Really, it is this restricted ability to respond to stress, and it is associated with incredibly poor health outcomes, like morbidity, institutionalization, and death. Frailty is the strongest predictor of poor health. It's better than age. About 20 percent of people over the age of 80 are frail or pre-frail. Unfortunately, we don't yet have much to offer except the general caveats of how to age well: Keep physically active, keep cognitively active, keep socially and spiritually connected, and eat colors.
You mentioned that one of your two passions is to identify who is frail. Given that we don't yet have a way to reverse frailty, why is this important?
We want to identify who is frail for two reasons. One is so we don't throw stressors at people that they will have a hard time recovering from, like elective surgery. On the other hand, if we simply look at someone, ageism may kick in. That is, we may think they're frail but they're not. So, we may restrict what we offer – what would be good health care for them – because we're making a decision based on a lot of things, some not based on evidence. Second, if we can identify people who are frail, we might be able to figure out what to do to help make them stronger and more resilient.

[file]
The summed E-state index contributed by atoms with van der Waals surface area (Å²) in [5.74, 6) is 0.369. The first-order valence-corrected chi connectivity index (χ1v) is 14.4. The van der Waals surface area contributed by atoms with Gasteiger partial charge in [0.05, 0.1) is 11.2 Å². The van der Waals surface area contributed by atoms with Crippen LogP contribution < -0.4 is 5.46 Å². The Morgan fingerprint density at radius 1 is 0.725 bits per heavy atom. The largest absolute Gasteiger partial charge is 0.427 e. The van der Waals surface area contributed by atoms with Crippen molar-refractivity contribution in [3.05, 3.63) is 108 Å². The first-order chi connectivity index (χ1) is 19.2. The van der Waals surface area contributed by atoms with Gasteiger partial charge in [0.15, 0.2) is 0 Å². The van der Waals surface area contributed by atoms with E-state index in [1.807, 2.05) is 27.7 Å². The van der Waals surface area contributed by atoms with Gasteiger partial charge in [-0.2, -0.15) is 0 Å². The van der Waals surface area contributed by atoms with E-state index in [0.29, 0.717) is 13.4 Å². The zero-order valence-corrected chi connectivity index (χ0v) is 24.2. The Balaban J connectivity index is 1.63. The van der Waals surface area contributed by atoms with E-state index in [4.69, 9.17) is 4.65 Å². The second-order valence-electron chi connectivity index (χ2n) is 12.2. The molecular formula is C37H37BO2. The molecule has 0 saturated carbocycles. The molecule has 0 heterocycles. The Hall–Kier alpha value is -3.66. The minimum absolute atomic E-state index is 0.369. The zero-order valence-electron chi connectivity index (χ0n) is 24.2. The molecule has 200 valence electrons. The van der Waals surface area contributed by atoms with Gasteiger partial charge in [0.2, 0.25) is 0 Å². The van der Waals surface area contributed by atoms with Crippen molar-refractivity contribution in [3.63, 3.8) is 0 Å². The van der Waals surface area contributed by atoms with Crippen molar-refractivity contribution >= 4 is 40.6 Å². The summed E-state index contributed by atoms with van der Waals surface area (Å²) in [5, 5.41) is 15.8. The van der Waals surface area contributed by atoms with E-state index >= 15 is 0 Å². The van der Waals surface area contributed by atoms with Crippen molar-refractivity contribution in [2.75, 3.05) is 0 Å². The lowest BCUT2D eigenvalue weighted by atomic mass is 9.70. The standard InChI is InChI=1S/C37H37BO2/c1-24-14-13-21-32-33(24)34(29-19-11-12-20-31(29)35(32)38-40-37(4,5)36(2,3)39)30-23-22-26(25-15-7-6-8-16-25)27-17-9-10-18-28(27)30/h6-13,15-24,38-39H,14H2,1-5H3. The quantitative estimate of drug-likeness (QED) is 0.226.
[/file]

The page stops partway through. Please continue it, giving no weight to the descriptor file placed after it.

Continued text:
What are some of your other passion?
My other passion has to do with home-based medical care, which is commonly thought of as house calls. My focus has always been on home- and community-based medical and social care, providing team-based primary care in the home of seriously ill, older adults who also have functional problems. These patients are the 5 percent of Medicare patients who account for 50 percent of the cost. If they were costing a lot and getting great care, that would be an ethical issue. But the high cost is there because the system wasn't developed to provide care for them, and the care they get is fragmented.
Think about the person who is housebound. They have many medical conditions. They're on 15 to 20 medications, and it's hard for them to get around. It's hard for them to get to the doctor. And even if they get to their primary care visit, the 20 or 30 minutes is not enough to even begin to understand what is important to them – or to begin to understand what is going on, and give them what they need. They may have many visits to specialists, who don't talk with one another. They end up using the emergency room and hospital as their primary care. So, the system fails them.